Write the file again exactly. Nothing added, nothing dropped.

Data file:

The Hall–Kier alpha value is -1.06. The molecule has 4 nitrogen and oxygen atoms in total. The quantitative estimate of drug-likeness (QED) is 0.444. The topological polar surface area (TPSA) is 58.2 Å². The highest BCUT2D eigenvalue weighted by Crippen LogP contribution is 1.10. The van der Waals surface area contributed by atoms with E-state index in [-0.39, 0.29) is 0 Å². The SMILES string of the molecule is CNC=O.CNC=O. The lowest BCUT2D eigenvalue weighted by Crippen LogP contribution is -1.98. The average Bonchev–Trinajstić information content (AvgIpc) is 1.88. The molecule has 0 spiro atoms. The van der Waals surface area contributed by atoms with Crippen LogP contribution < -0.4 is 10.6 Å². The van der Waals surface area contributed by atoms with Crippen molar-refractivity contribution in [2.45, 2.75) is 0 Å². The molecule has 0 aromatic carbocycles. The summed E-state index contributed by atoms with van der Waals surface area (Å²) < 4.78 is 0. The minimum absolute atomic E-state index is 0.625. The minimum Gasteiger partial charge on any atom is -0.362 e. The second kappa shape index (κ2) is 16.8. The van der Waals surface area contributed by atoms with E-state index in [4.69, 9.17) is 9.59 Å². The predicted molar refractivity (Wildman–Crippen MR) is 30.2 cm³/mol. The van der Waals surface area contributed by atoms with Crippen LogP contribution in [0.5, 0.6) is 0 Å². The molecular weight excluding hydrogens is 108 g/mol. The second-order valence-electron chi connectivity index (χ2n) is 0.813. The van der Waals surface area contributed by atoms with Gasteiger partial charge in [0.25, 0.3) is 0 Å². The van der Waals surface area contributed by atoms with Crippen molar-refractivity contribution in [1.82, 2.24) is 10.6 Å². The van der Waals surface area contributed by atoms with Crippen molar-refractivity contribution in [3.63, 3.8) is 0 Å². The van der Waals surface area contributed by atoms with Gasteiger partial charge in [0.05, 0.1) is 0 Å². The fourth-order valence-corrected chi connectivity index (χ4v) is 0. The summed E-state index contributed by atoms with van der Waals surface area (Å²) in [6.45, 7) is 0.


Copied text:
The Hall–Kier alpha value is -1.06. The molecule has 4 nitrogen and oxygen atoms in total. The quantitative estimate of drug-likeness (QED) is 0.444. The topological polar surface area (TPSA) is 58.2 Å². The highest BCUT2D eigenvalue weighted by Crippen LogP contribution is 1.10. The van der Waals surface area contributed by atoms with E-state index in [-0.39, 0.29) is 0 Å². The SMILES string of the molecule is CNC=O.CNC=O. The lowest BCUT2D eigenvalue weighted by Crippen LogP contribution is -1.98. The average Bonchev–Trinajstić information content (AvgIpc) is 1.88. The molecule has 0 spiro atoms. The van der Waals surface area contributed by atoms with Crippen LogP contribution < -0.4 is 10.6 Å². The van der Waals surface area contributed by atoms with Crippen molar-refractivity contribution in [2.45, 2.75) is 0 Å². The molecule has 0 aromatic carbocycles. The summed E-state index contributed by atoms with van der Waals surface area (Å²) < 4.78 is 0. The minimum absolute atomic E-state index is 0.625. The minimum Gasteiger partial charge on any atom is -0.362 e. The second kappa shape index (κ2) is 16.8. The van der Waals surface area contributed by atoms with E-state index in [4.69, 9.17) is 9.59 Å². The predicted molar refractivity (Wildman–Crippen MR) is 30.2 cm³/mol. The van der Waals surface area contributed by atoms with Crippen LogP contribution in [0.5, 0.6) is 0 Å². The molecular weight excluding hydrogens is 108 g/mol. The second-order valence-electron chi connectivity index (χ2n) is 0.813. The van der Waals surface area contributed by atoms with Gasteiger partial charge in [0.25, 0.3) is 0 Å². The van der Waals surface area contributed by atoms with Crippen molar-refractivity contribution in [1.82, 2.24) is 10.6 Å². The van der Waals surface area contributed by atoms with Crippen molar-refractivity contribution in [3.63, 3.8) is 0 Å². The van der Waals surface area contributed by atoms with Gasteiger partial charge in [0.05, 0.1) is 0 Å². The fourth-order valence-corrected chi connectivity index (χ4v) is 0. The summed E-state index contributed by atoms with van der Waals surface area (Å²) in [6.45, 7) is 0.